Caixin
Nov 20, 2019 09:00 AM
TECH TALK

Facing Stiff Competition, the Twitter-Like Weibo Looks to ‘Oasis’ for Relief

With corporate earnings in the spotlight, I’ve decided to zoom in this week on the Twitter-like Weibo, following the release of its quarterly results a week ago. As a long-time China tech watcher, I particularly like Weibo for its ability to reinvent itself, and like to think of it as “The little company that could, then couldn’t, then could again, then couldn’t” and so on.

Hopefully I’m not dating myself with that reference to the American childhood classic “The Little Engine That Could,” about a train that overcomes various obstacles to show the world its true abilities. But the bottom line is that Weibo has reinvented itself at least once in its brief lifetime that began with a bang a decade ago. It’s currently trying to do that again with a new soon-to-launch product called Oasis, which I’ll examine more closely in the second half of this column.

The fact that Weibo is still alive and doing relatively well testifies to its ability to find new relevance in China’s ever-changing internet — no easy feat where the latest craze often appears overnight, only to fade and die two or three years later. Many compare the company to Twitter, and as a user of both I can testify to the similarities. That’s no coincidence, since Weibo’s initial meteoric rise was a direct offshoot of the blocking of Twitter in China in 2009.

The two companies have followed somewhat similar paths since then, though Weibo really can’t compare with Twitter’s claim to fame as the main soapbox of the world’s most powerful leader, U.S. President Donald Trump. But to get a sense of where Weibo currently stands in the world, it’s helpful to look at some of its metrics compared with Twitter. The latter is a far more global company, but one that has also struggled to monetize its big user base.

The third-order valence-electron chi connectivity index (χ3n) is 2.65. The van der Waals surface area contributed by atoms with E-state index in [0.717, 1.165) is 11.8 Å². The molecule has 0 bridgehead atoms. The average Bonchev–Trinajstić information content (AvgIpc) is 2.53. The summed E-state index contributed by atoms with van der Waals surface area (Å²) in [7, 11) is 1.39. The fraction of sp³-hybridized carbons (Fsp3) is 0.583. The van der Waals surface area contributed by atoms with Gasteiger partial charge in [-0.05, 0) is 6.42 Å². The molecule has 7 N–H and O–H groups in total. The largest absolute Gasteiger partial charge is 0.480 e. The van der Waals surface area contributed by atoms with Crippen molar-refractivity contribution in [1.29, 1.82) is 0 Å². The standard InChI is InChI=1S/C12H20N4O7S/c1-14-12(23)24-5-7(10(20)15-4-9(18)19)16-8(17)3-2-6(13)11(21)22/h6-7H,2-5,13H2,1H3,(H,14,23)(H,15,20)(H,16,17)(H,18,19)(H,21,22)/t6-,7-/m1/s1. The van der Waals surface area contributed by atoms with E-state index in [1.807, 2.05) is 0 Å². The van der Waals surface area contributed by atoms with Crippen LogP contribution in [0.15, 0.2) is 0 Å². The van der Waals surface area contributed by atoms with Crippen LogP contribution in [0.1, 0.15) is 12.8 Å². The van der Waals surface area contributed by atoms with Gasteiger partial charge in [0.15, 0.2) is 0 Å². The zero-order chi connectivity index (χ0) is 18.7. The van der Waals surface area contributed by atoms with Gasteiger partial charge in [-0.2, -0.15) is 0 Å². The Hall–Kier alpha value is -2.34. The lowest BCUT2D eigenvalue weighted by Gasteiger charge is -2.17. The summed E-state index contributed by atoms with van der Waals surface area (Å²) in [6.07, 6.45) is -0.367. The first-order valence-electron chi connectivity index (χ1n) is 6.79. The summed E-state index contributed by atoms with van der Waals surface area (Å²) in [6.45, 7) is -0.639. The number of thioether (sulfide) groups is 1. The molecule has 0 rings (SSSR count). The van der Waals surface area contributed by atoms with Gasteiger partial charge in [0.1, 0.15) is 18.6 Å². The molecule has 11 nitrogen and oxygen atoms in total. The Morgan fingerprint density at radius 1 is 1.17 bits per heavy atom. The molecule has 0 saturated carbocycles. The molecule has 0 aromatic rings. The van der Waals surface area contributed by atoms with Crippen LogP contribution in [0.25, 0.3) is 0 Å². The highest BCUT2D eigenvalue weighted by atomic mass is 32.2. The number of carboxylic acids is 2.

The two companies have done a bit of a seesaw over the last couple of years. Weibo lived in Twitter’s shadow for most of its early years. But it notched a major achievement when it passed its U.S. peer in terms of users and market value in 2017 — impressive feats when one considers that Twitter was both older and far more globally diverse than its Chinese little sibling.

But investors seem to be souring on Weibo these days. Following a more than 60% plunge in its stock over the last two years, the company is now worth about $10 billion, or less than half of Twitter’s latest value of about $23 billion. In terms of daily average users, Weibo is still ahead with 216 million versus Twitter’s 145 million, according to their latest reports. But many may wonder about the quality of Weibo’s users compared with Twitter’s. Weibo’s complete reliance on China is also probably considered a big risk factor.

Both companies are now profitable, which was difficult for each to achieve as both looked for ways to monetize their large user bases. But Twitter’s revenue is still about twice as big as Weibo’s, with $824 million for the former versus $468 million for the latter in their latest quarters. That does seem to show that Twitter indeed has higher quality users that advertisers are willing to pay more to reach.